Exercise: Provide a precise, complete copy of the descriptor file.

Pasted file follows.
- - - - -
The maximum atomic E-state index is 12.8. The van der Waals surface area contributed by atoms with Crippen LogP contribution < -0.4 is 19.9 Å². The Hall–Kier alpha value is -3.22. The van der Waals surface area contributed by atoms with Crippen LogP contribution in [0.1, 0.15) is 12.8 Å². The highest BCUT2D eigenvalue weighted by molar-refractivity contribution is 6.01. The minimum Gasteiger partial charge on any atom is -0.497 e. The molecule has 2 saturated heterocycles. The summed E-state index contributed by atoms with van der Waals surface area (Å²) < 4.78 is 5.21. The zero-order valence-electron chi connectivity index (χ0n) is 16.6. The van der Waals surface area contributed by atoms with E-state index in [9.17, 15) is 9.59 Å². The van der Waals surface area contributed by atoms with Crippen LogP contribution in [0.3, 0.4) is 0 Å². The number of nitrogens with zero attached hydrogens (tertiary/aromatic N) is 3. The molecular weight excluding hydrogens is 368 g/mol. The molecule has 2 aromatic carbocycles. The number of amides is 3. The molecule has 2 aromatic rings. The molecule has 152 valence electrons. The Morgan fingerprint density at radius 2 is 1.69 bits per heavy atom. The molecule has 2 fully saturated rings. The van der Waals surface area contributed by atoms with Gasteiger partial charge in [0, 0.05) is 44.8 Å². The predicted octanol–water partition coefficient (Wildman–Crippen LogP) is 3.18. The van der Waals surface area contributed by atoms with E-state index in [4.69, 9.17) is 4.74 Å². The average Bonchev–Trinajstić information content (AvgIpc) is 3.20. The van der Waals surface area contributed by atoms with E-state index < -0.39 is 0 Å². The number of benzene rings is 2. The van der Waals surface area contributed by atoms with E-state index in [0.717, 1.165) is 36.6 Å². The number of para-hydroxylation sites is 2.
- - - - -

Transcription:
The maximum atomic E-state index is 12.8. The van der Waals surface area contributed by atoms with Crippen LogP contribution < -0.4 is 19.9 Å². The Hall–Kier alpha value is -3.22. The van der Waals surface area contributed by atoms with Crippen LogP contribution in [0.1, 0.15) is 12.8 Å². The highest BCUT2D eigenvalue weighted by molar-refractivity contribution is 6.01. The minimum Gasteiger partial charge on any atom is -0.497 e. The molecule has 2 saturated heterocycles. The summed E-state index contributed by atoms with van der Waals surface area (Å²) < 4.78 is 5.21. The zero-order valence-electron chi connectivity index (χ0n) is 16.6. The van der Waals surface area contributed by atoms with E-state index in [9.17, 15) is 9.59 Å². The van der Waals surface area contributed by atoms with Crippen LogP contribution in [0.3, 0.4) is 0 Å². The number of nitrogens with zero attached hydrogens (tertiary/aromatic N) is 3. The molecular weight excluding hydrogens is 368 g/mol. The molecule has 2 aromatic carbocycles. The number of amides is 3. The molecule has 2 aromatic rings. The molecule has 152 valence electrons. The Morgan fingerprint density at radius 2 is 1.69 bits per heavy atom. The molecule has 2 fully saturated rings. The van der Waals surface area contributed by atoms with Gasteiger partial charge in [0, 0.05) is 44.8 Å². The predicted octanol–water partition coefficient (Wildman–Crippen LogP) is 3.18. The van der Waals surface area contributed by atoms with E-state index in [4.69, 9.17) is 4.74 Å². The average Bonchev–Trinajstić information content (AvgIpc) is 3.20. The van der Waals surface area contributed by atoms with E-state index < -0.39 is 0 Å². The number of benzene rings is 2. The van der Waals surface area contributed by atoms with E-state index in [0.717, 1.165) is 36.6 Å². The number of para-hydroxylation sites is 2.